Billy Graham met Dwight D. Eisenhower before he was elected president, while Eisenhower was serving as a general in Europe. Eisenhower had grown up in the Mennonite tradition, with devoutly pious parents, but privately told Billy that he “had gotten a long way” from his faith, jaded by preachers who veered from spiritual truths to focus on worldly enticements.
However, once Eisenhower became president, he joined a Presbyterian church, and it was during his administration that Billy Graham and others began what became the National Prayer Breakfast.
Billy met with Eisenhower many times during his term of office, including on the president’s farm in Gettysburg in August 1955. Eisenhower took Billy to the famed battlefield to the site where Billy’s grandfather had fought during Pickett’s Charge. Billy marveled at the amount of knowledge Eisenhower had about the Civil War, and he learned things he had never heard before. Later that afternoon, Eisenhower paced in front of the fireplace in his den and asked Billy if he believed in Heaven. Billy assured him he did and walked the president through God’s gift of salvation, as he had done on previous occasions.
Following his presidency, when Eisenhower became ill in 1968, he invited Billy to his bedside at Walter Reed Army Hospital. In his autobiography, Just As I Am, Billy recounts: “As my scheduled twenty minutes with him extended to thirty, he asked the doctor and nurses to leave us. Propped up on pillows amidst intravenous tubes, he took my hand and looked into my eyes. ‘Billy, you’ve told me how to be sure my sins are forgiven and that I’m going to Heaven. Would you tell me again?’ I took out my New Testament and read to him again the familiar Gospel verses, the precious promises of God about eternal life. Then, my hand still in his, I prayed briefly. ‘Thank you,’ he said. ‘I’m ready.’”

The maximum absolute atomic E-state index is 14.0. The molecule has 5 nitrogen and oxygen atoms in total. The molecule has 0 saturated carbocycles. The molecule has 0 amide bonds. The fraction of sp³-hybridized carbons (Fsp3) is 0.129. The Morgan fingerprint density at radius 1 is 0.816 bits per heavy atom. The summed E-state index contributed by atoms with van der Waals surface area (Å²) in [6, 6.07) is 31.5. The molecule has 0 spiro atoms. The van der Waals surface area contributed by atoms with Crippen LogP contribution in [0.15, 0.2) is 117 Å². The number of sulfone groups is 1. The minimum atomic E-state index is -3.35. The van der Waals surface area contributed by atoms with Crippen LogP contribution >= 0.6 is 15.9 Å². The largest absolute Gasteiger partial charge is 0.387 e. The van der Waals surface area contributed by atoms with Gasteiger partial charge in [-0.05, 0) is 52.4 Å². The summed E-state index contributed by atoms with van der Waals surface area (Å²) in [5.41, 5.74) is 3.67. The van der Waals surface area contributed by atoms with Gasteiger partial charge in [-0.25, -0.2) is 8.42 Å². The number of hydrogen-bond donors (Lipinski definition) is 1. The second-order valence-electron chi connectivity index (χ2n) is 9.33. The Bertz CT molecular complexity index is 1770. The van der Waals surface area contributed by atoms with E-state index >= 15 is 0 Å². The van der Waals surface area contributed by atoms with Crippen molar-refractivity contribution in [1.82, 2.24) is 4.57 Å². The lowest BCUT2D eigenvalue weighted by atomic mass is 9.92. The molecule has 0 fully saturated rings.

The Billy Graham Library is featuring an exhibit Pastor to Presidents highlighting Billy Graham’s friendships with our nation’s Executive Office. The exhibit runs through December 31, 2020. For more information on the exhibit, visit www.billygrahamlibrary.org.